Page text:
Step forward that great force for international consensus, the United Nations. With its unique mandate for being able to deliver good and make real changes to a world that is ominously circling the celestial plug-hole it has taken a giant leap for mankind. No, this doesn’t involve the burgeoning population, energy use or food shortages; last month it designated the individual who, on behalf of Unoosa – the United Nation’s Office for Outer Space Affairs – would be the first point of contact for extraterrestrial visitors. Can you believe it? The news caused a flurry of interest in the media – especially the Sunday Times – and the extreme edges of the blogosphere when it was widely reported that astrophysicist Mazlan Othman would manage ‘first contact’. She had previously spoken to fellow scientists and was quoted as saying, ‘The continued search for extraterrestrial communication, by several entities, sustains the hope that some day humankind will receive signals from extraterrestrials. When we do, we should have in place a coordinated response that takes into account all the sensitivities related to the subject. The UN is a ready-made mechanism for such coordination’. Just to put that into context and illustrate how the UN has its finger on the pulse of celestial developments it is worth noting that the first scientific paper on using radio waves to transmit information over interstellar distances – i.e. preparing the ground for first contact – was published in 1959. But back to the future; The Guardian, presumably because it missed the scoop, spoiled the story by reporting that Ms Othman had later denied the specific task of being the first contact ambassador but a quick look at Onoosa’s webpage suggests that we should be no means rule it out. In fact, in a series of statements of good intent that are linked to further recitations of unspecific nonsense emanating from The Committee for The Peaceful Uses of Outer Space the UN sets out its position very well. Without being specific as to what its position is, of course. What it does do is to cover all possible options without actually setting out a mandate for managing the glad-handing of little green men.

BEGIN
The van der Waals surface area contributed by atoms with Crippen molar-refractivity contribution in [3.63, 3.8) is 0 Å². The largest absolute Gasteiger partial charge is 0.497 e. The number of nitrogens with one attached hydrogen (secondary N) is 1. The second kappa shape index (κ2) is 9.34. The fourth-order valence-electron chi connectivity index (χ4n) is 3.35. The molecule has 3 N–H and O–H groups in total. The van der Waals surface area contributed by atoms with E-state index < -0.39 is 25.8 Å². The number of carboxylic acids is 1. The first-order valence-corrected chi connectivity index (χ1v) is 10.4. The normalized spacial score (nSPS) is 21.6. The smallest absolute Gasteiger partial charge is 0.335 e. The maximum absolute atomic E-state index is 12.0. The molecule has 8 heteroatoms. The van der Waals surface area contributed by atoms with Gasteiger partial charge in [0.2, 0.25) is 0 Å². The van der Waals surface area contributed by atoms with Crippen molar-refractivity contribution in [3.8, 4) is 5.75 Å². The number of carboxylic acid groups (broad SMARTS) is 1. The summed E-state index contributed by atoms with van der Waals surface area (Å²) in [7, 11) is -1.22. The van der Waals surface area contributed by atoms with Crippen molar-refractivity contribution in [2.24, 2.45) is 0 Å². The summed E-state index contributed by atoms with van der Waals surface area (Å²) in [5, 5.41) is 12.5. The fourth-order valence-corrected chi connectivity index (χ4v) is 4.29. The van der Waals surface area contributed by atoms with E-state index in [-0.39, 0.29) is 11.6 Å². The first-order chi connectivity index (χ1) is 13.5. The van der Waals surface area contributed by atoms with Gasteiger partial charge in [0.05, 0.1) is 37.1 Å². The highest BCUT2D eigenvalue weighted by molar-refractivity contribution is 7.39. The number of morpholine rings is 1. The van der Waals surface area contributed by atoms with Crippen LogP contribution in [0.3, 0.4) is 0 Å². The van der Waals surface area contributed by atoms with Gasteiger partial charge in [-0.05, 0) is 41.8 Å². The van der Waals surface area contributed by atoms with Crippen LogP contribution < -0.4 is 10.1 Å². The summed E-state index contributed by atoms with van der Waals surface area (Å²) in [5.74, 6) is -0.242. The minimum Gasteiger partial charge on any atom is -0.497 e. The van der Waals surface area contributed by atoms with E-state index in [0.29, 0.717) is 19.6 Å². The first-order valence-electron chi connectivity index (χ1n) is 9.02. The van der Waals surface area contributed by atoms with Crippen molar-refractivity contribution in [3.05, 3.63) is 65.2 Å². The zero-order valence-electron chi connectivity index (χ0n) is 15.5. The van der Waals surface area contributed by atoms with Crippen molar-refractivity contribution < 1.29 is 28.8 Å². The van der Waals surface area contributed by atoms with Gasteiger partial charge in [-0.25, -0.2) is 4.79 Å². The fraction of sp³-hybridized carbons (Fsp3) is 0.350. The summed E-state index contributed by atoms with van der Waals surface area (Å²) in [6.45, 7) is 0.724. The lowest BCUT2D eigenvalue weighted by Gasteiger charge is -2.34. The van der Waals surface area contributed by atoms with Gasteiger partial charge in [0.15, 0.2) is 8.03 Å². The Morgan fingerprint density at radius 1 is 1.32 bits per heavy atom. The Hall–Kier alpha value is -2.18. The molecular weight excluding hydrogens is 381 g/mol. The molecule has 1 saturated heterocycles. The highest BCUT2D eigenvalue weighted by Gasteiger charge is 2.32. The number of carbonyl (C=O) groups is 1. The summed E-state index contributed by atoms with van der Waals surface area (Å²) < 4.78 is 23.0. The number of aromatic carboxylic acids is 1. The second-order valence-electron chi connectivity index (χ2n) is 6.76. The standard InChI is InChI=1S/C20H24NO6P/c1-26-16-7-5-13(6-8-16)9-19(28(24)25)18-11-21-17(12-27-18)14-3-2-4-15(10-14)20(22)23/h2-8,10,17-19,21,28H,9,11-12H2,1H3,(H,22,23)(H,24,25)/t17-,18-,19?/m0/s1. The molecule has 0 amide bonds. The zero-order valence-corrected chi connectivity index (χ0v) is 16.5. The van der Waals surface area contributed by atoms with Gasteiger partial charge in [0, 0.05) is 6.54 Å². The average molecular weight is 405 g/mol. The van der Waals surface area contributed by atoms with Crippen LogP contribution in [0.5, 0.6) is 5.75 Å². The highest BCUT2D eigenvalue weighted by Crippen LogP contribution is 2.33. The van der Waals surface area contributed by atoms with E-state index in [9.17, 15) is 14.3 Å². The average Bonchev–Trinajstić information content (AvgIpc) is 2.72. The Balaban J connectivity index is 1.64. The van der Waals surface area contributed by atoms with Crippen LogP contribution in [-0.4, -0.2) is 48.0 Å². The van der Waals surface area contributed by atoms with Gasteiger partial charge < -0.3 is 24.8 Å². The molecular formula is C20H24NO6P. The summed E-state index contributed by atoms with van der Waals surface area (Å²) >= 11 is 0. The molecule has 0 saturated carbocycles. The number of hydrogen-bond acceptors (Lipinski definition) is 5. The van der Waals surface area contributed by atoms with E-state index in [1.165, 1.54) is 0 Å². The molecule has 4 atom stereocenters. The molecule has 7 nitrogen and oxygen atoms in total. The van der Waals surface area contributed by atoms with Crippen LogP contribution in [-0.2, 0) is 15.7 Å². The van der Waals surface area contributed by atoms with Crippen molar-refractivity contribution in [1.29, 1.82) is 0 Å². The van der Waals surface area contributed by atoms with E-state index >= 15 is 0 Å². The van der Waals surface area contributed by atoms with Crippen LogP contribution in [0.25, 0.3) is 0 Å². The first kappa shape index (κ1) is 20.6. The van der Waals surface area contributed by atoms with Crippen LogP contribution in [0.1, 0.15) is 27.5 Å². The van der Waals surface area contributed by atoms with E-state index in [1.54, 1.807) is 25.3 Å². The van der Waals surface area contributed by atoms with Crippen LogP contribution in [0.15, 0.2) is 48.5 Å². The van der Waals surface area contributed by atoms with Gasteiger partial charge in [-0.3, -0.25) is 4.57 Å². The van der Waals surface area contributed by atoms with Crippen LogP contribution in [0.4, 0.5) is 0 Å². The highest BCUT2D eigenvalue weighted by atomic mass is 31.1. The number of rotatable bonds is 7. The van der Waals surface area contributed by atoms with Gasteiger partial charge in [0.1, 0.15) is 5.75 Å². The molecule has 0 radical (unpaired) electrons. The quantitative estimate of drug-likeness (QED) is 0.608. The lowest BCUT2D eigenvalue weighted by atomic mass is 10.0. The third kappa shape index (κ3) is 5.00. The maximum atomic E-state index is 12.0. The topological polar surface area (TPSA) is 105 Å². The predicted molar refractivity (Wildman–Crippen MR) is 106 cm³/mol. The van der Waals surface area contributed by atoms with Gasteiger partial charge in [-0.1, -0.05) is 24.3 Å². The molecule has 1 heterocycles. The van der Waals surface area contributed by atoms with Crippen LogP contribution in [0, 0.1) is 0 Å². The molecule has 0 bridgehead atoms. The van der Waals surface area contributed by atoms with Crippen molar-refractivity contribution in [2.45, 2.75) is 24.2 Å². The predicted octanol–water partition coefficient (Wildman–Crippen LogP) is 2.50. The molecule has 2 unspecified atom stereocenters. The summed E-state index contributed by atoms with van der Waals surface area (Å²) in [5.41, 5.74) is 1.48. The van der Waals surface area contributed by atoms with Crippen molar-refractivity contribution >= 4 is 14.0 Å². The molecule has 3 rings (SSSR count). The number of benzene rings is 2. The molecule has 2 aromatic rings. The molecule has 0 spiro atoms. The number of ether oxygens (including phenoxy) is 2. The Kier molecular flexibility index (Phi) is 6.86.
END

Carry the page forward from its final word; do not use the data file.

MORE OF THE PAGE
I was disappointed by Kofi Annan as UN Secretary-General; soft-spoken appeasement and being careful to avoid offence sounds good in BBC or CNN sound-bites but doesn’t instil fear in transgressors. And it wasn’t surprising when some embarrassing revelations came to light when he denied having met someone who had made substantial payments to his son after winning a huge contract under the UN’s oil-for-food programme. Under intense questioning, he remembered that he did meet him – twice – and that clearly scared some of the senior members of the UN. So, instead of appointing a replacement that was strong and beyond reproach we got Ban Ki-moon. Here’s a man who’s learned from Kofi’s experience; when he gets some difficult issues to deal with – like process problems in the UN Intergovernmental Panel on Climate Change [IPCC] at the 2007 Bali Climate Conference or concerns raised by 166 experts at the UN Copenhagen climate conference in 2009 – he simply ignores them. No chance, then, of ‘forgetting’ a meeting or two that might be embarrassing a few years later.